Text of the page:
By Bill Parry
Backers of the proposed Brooklyn Queens Connector streetcar project began a new push to approve the system just over a month after Amazon announced its HQ2 campus in Long Island City.
Friends of the Brooklyn Queens Connector, the nonprofit organized to support the light rail along the East River waterfront, released an updated report based on research performed by BJH Advisors that examines the state of current and planned commercial office development within a mile of the proposed system that would run the 11 miles between Astoria and Red Hook.
Its findings show that Amazon’s decision to open the campus in Long Island City “is not an accident, but a reflection of growth trends along” the corridor, according to the report.
In addition to Amazon’s plan to invest $2.5 billion for the HQ2 campus surrounding Anable Basin — along the proposed BQX route — job centers in Long Island City, Williamsburg, the Brooklyn Navy Yard and Downtown Brooklyn will add 58 million square feet of commercial space, and more than 70,000 jobs, within a decade and the need for quality mass transit to connect those fast-emerging employment hubs, deliver workers to jobs, and continue to fuel the area’s economic growth in the next ten years is urgent.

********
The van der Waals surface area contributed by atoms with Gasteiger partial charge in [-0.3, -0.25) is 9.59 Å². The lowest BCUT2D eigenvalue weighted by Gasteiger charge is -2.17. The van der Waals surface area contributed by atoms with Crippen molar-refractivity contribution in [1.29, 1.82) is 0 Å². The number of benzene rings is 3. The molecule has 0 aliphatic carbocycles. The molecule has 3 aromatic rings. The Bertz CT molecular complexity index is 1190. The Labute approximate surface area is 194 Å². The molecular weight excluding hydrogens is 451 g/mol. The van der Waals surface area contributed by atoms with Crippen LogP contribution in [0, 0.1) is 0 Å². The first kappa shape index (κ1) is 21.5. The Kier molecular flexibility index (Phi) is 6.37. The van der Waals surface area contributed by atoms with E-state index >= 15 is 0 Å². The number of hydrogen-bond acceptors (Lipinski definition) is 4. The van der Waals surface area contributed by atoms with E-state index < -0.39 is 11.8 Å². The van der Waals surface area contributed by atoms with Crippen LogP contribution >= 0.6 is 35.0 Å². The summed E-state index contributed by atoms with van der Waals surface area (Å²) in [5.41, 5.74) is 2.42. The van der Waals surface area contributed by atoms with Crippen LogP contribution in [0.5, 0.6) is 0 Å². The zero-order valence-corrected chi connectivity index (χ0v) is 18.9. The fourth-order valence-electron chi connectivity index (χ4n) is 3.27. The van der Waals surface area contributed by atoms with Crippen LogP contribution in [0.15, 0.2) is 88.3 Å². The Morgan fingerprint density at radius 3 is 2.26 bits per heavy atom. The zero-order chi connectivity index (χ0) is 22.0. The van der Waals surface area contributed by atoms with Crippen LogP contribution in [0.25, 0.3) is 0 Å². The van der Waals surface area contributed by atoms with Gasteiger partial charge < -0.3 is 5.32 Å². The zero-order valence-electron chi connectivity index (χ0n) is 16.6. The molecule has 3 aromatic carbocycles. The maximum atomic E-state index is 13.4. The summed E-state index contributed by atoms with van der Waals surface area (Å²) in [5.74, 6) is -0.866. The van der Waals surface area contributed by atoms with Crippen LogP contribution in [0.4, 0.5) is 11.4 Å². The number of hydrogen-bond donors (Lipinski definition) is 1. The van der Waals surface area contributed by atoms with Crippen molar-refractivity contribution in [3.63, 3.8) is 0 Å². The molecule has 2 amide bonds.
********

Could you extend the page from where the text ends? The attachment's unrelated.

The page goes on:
“The need for the BQX to connect workers along the Brooklyn-Queens waterfront to fast-growing outer borough employment hubs has long been clear,” a Friends of the BQX spokesman said. “But Amazon’s decision to open a Long Island City campus underscores just how essential a role the BQX will play in delivering workers — many living in areas sorely underserved by quality mass transit — to jobs and workforce development opportunities alongside the corridor, which will be home to more commercial space than the downtowns of Los Angeles, Philadelphia or Boston by 2029.”
The estimate for the BQX project comes in at around $2.7 billion, and earlier this month, Queens Borough President Melinda Katz, who supports the BQX proposal, called on Amazon to help pay for its construction.
“Amazon’s pick of Long Island City is a game-changer for Queens,” Katz said. “That said, the community’s significant concerns about capacity, equity and already-strained infrastructure needs are certainly valid, especially given the substantial tax incentives offered to Amazon.”
She added that it would be a fair investment into its new home, and a “welcome opportunity for a good corporate neighbor to directly benefit the existing, impacted communities of Western Queens.”
Reach reporter Bill Parry by e-mail at bparr